The purpose of practicing Zen meditation is to awaken to the Mind. Such practice does not involve just sitting quietly and trying to calm and pacify the mind. Nor does it entail contemplating the breath.
Instead, it involves a direct inquiry into a hwadu (Koan). An example of a hwadu would be a question such as “What is this?” or What is this mind?”
What you are searching for can be called by many different names: mind, spirit, soul, true nature, and so forth. But such designations are merely labels. You should put aside all of these names and reflect on the fact that the true master of the body is more than just the label “mind.”
The master of the body is not the Buddha, for it is not yet awakened. Nor is it anything material, because it cannot be physically given away or received. Nor is it simply empty space, for empty space cannot pose questions, or have knowledge of good and evil.
Hence there is a master who rules this body who is neither the label “mind,” the Buddha, a material thing nor empty space. Having negated these four possibilities, a question will arise as to what this master really is.
If you continue inquiring in this way, the questioning will become more intense. Finally, when the mass of questioning enlarges to a critical point, it will suddenly burst. The entire universe will be shattered and only your original nature will appear before you. In this way, you will awaken.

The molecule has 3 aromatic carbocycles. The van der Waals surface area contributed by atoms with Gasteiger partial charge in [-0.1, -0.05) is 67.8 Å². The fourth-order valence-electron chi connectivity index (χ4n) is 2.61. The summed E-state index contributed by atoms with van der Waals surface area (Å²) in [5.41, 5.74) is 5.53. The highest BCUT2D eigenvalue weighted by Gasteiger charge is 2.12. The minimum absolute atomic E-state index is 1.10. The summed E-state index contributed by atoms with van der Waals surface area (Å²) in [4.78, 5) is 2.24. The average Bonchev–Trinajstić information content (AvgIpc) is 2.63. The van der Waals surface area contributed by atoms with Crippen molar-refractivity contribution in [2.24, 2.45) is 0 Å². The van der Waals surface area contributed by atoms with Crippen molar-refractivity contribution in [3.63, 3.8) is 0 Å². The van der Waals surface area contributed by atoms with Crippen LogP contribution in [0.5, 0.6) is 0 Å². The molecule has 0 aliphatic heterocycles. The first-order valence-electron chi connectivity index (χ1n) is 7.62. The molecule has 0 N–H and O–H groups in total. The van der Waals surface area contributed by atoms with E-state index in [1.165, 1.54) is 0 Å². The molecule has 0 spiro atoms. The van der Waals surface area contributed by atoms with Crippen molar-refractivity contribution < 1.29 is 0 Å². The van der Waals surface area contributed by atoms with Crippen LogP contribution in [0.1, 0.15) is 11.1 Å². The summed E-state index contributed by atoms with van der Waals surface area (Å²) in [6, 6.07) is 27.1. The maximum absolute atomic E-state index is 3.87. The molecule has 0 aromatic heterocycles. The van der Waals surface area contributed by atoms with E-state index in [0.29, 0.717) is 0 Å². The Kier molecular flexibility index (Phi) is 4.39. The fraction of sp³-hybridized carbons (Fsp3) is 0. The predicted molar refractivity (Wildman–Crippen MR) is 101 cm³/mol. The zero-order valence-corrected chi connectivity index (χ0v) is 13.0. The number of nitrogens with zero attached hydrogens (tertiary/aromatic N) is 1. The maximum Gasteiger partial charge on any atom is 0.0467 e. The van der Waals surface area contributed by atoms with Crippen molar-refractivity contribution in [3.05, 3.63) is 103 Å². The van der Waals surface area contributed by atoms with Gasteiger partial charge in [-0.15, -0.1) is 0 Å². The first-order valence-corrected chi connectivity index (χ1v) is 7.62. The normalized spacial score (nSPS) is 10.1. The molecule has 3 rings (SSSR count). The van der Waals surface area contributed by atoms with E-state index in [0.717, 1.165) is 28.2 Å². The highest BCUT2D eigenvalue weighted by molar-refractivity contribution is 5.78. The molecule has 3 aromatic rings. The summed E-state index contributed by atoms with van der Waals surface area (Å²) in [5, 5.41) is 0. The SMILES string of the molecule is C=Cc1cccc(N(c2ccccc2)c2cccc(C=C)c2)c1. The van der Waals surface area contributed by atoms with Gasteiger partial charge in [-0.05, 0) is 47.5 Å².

Zen Master Kusan Sunim, ‘The Way of Korean Zen’
Two monks were arguing about the temple flag waving in the wind.
One said, “The flag moves.”
The other said, “The wind moves.”
They argued back and forth but could not agree.
Hui-neng, the sixth patriarch, said: “Gentlemen! It is not the flag that moves. It is not the wind that moves. It is your mind that moves.”
The two monks were struck with awe.
When the nun Chiyono studied Zen under Bukko of Engaku she was unable to attain the fruits of meditation for a long time.
At last one moonlit night she was carrying water in an old pail bound with bamboo. The bamboo broke and the bottom fell out of the pail, and at that moment Chiyono was set free!
In commemoration, she wrote a poem:
In this way and that I tried to save the old pail Since the bamboo strip was weakening and about to break Until at last the bottom fell out. No more water in the pail! No more moon in the water!
The questioner continued, ” I had the impression that once you got enlightenment, you got it.”
Jiyu-Kennet said, “Once you have realized it, you will always know it. But if you don’t keep your training up, heaven help you; you’ll be worse off than you were before. It’s not something that you ‘get’; it’s not something that you ‘keep’ for eternity. Training, as Dogen says, is enlightenment. This is why Shakyamuni Buddha always carried his begging bowl and always wore his robe. A lot of people think, “Why didn’t he just sit back and enjoy it?” Enlightenment isn’t something you have; it’s something you are, something you do.
From: The Hidden Lamp
Edited by Floence Caplow and Susan moon
At high noon,
Or in a moonless night,
There is a light.
Can you see it?
By the way, who are you?